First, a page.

There is no doubt in my mind that the dogs were used for fighting, but that is my limited, personal opinion and one I have a right to as anyone else does. I just hope to God I am wrong about their past and what I fear is a sad, abusive future at the hands of whomever they are being given to now. As it stands now, there is no justice for animals in most regressive animal-welfare and control systems. Even if the perpetrators of neglect and cruelty are charged and convicted and pay for their crimes, most animals in these cases suffer at the hands of everyone and usually end up dead at the end of the long, judiciary road.

Back to this particular case, those dogs not claimed by the Scott brothers will stay at the shelter and probably face being put down because of the supposed irreparable damage of being bred by dog fighters and their fearful natures after being in intense confinement for almost three years with little-to-no enrichment. Some of these dogs, those pictured in the LCSN story, were raised in this environment since they were 7 weeks old. It is no wonder they fear humans and everything around them. I don't have to be an expert behaviorist to figure that out.

That said, fearfulness and other problem behaviors can be rehabilitated in the right hands. Look at how many dogs have turned around once outside their stressful environments. Extreme cases, such as the Vic dogs taken on by Best Friends, Bad Rap, and other pit groups nationwide, show that many of these dogs are savable, even some that were aggressive in the past. That's why they deserve a fair shot and an INDEPENDENT assessment.

Anyone reading this blog post that cares about these remaining Scott dogs, please contact the shelter and the AC department to advocate for a behaviorist to be brought in to assess the remaining dogs. Please ask them to not automatically put the dogs down for fearfulness or to make room at the shelter. After the years of suffering these dogs have lived through, they deserve at least a shot at a new life and a placement in a safe environment where they can be assessed and rehabilitated, such as with a rescue or appropriate foster home.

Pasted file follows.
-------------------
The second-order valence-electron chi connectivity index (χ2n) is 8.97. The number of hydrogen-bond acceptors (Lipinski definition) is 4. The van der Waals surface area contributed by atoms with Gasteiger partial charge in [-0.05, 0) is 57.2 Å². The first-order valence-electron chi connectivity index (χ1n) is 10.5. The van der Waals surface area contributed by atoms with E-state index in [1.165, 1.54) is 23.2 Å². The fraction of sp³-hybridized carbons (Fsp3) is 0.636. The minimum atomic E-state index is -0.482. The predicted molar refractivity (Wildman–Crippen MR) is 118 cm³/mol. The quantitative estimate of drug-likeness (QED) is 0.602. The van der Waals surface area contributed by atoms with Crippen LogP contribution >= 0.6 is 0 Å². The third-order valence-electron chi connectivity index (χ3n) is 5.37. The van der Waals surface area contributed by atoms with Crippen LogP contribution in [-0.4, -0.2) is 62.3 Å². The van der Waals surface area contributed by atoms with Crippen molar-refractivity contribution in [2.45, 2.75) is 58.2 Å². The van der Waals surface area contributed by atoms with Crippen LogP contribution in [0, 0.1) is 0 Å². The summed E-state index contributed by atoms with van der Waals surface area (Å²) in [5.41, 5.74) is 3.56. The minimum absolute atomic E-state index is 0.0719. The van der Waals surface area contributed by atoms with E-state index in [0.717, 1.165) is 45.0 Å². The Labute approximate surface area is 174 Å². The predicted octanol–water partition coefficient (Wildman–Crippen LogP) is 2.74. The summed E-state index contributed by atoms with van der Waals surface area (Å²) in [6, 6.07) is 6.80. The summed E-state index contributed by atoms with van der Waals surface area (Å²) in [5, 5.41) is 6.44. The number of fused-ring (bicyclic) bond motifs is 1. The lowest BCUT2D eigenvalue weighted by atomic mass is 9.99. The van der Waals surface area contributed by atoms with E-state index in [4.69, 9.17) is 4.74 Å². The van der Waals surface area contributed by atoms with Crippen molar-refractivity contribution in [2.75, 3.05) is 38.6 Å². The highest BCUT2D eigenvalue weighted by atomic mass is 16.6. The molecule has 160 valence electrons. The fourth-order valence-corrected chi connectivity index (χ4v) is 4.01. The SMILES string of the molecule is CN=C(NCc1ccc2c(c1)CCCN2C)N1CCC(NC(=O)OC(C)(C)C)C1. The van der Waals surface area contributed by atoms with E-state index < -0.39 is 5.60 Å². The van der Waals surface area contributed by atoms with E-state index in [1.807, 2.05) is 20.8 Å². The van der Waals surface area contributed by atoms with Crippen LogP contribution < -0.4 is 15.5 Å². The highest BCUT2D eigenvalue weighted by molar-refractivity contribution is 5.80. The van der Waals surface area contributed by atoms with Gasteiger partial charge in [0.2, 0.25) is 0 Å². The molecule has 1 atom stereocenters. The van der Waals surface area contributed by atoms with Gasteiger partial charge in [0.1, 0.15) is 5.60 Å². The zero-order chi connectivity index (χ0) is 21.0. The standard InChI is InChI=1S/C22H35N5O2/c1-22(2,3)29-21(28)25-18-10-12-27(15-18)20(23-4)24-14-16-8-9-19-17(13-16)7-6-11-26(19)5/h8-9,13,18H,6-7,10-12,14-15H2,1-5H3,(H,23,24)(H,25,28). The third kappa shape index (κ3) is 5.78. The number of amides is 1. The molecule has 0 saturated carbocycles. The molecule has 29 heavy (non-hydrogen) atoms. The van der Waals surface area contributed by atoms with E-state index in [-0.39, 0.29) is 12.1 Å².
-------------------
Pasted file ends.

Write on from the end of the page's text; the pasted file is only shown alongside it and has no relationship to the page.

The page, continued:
You can reach the animal shelter, the Animal Services Center of the Mesilla Valley, from 12 noon to 6 p.m. at 575-682-0018. You can reach the AC department in charge of these dogs, the Dona Ana County Animal Control, at 575-525-8846.

Friday, December 11, 2009

Small steps forward for our community

Looking back on the last year of animal-welfare efforts in our community, there have been some small steps in the right direction and more groups and individuals working together to help animals as well as the people who care for them. Last weekend at the Farmer's Market, I was talking to the animal shelter's volunteer coordinator, who reported that on the weekend of Black Friday, more than 50 animals were adopted from the shelter. The successful weekend started at the parking lot of Wal-Mart off Valley, and the shelter was using the Pet's Barn adoption mobile unit at that location that day. Eighteen good adoptions took place that day alone.